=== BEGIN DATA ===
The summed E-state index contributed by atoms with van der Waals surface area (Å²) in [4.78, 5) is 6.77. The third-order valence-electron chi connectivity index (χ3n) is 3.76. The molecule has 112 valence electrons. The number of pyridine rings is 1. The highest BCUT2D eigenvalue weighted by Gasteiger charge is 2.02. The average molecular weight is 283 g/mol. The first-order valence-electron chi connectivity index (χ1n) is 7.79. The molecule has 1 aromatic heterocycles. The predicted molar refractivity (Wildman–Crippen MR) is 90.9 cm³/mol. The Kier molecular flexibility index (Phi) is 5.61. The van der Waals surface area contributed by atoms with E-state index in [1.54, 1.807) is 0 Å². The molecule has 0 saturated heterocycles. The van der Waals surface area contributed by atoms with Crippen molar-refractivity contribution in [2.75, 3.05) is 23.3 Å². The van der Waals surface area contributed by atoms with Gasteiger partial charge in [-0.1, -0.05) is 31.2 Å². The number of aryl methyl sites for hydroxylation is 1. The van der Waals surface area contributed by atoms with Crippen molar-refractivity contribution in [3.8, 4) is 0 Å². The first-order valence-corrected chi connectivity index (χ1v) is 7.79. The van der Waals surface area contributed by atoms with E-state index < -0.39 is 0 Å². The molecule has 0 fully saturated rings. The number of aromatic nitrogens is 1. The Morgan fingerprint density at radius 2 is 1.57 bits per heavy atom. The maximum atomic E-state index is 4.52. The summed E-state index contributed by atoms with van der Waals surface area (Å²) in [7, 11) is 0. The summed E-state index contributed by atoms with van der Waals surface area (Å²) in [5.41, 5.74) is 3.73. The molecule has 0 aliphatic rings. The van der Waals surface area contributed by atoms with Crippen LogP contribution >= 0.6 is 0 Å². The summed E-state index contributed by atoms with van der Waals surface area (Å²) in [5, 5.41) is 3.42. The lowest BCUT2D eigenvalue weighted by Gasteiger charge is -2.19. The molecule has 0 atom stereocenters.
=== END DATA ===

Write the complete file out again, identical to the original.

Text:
The summed E-state index contributed by atoms with van der Waals surface area (Å²) in [4.78, 5) is 6.77. The third-order valence-electron chi connectivity index (χ3n) is 3.76. The molecule has 112 valence electrons. The number of pyridine rings is 1. The highest BCUT2D eigenvalue weighted by Gasteiger charge is 2.02. The average molecular weight is 283 g/mol. The first-order valence-electron chi connectivity index (χ1n) is 7.79. The molecule has 1 aromatic heterocycles. The predicted molar refractivity (Wildman–Crippen MR) is 90.9 cm³/mol. The Kier molecular flexibility index (Phi) is 5.61. The van der Waals surface area contributed by atoms with E-state index in [1.54, 1.807) is 0 Å². The molecule has 0 saturated heterocycles. The van der Waals surface area contributed by atoms with Crippen molar-refractivity contribution in [2.75, 3.05) is 23.3 Å². The van der Waals surface area contributed by atoms with Gasteiger partial charge in [-0.1, -0.05) is 31.2 Å². The number of aryl methyl sites for hydroxylation is 1. The van der Waals surface area contributed by atoms with Crippen molar-refractivity contribution in [3.8, 4) is 0 Å². The first-order valence-corrected chi connectivity index (χ1v) is 7.79. The van der Waals surface area contributed by atoms with E-state index < -0.39 is 0 Å². The molecule has 0 fully saturated rings. The number of aromatic nitrogens is 1. The Morgan fingerprint density at radius 2 is 1.57 bits per heavy atom. The maximum atomic E-state index is 4.52. The summed E-state index contributed by atoms with van der Waals surface area (Å²) in [7, 11) is 0. The summed E-state index contributed by atoms with van der Waals surface area (Å²) in [5.41, 5.74) is 3.73. The molecule has 0 aliphatic rings. The van der Waals surface area contributed by atoms with Crippen LogP contribution >= 0.6 is 0 Å². The summed E-state index contributed by atoms with van der Waals surface area (Å²) in [5, 5.41) is 3.42. The lowest BCUT2D eigenvalue weighted by Gasteiger charge is -2.19. The molecule has 0 atom stereocenters.